Closing the stock markets is naive reasoning at best
2 min read.Updated: 23 Mar 2020, 11:13 PM ISTVivek Kaul
One school of thought that has emerged over the last few days suggests the stock market should be shut down to prevent a further fall. Mint takes a look
How much is the latest fall vis-à-vis earlier?
The biggest fall of Sensex before this was 12.8% on 28 April 1992. This was in the aftermath of the Harshad Mehta scam that had hit the stock market then. On 17 May 2004, the Sensex fell 11.1% after the Sonia Gandhi-led United Progressive Alliance registered a surprise win in the Lok Sabha elections over the Atal Bihari Vajpayee-led National Democratic Alliance. In fact, such a big fall wasn’t seen even when the financial crisis broke out in mid-September 2008, with Lehman Brothers, the fourth-largest bank on Wall Street, going bust. On 24 October 2008, the Sensex had fallen 11%.
What’s the idea behind closing stock markets?
With a lockdown currently enforced in Mumbai, employees of stock exchanges (BSE and NSE), along with employees of stock brokerages and other financial institutions that support the functioning of the stock exchanges, are finding it difficult to reach their workplaces. Besides, there is a fear of the further spread of the coronavirus infection. Many investors feel that if stock markets are shut down, investors will stop selling, share prices will stop falling and, in the process, the indices, which represent the overall state of the market, will also stop falling. This is naïve reasoning at best.
Why is shutting down the stock exchanges a bad idea?
Stock markets do not wait for things to happen. They discount possibilities in advance. Let’s say the stock market regulator decides to shut down stock exchanges. If investors get a whiff of it, there will be an en masse sale. The regulator will end up creating precisely the situation it was trying to avoid. This can’t possibly be a good thing.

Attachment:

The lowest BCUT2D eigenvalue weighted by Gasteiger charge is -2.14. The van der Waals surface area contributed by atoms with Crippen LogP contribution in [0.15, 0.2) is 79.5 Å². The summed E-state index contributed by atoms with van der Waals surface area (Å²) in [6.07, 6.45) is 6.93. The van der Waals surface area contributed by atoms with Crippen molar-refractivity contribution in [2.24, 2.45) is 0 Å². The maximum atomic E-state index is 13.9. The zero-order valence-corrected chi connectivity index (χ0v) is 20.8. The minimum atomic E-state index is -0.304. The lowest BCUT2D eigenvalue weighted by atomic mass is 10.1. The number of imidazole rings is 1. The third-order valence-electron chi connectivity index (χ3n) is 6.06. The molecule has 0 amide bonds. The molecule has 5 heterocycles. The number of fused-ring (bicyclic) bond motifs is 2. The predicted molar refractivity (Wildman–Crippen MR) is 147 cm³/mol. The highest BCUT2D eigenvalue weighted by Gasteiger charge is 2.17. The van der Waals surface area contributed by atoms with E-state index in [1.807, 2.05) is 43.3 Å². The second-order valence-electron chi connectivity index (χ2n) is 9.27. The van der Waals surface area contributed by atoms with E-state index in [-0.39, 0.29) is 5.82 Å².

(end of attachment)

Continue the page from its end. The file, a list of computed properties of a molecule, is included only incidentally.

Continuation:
Any other reasons why closure is a bad idea?
People and institutions invest in stocks because of their liquidity. Liquidity can be defined as the fact that investors can get in and out of stocks at any point of time.This is something that needs to be always taken into account, so that the overall trust that investors have in the functioning of stock markets is maintained. Also, if the stock markets are not shut down when they are going up to levels not justified by company earnings, why should they be shut down when they are falling?The logic needs to be consistent both ways.
How much more will the Sensex fall?
Many stock market experts are of the view that the worst is behind us. But the point is, does anyone really know? The Sensex has fallen 38.1% from a peak of 41,952.63 points on 14 January. In 2008, it fell from 20,873.33 as of 8 January to 8,451 as of 20 November—a drop of 59.5% in a little over 10 months. While the stocks that make up the Sensex have changed since, history tells us that markets have seen worse and that the worst may still not be behind us.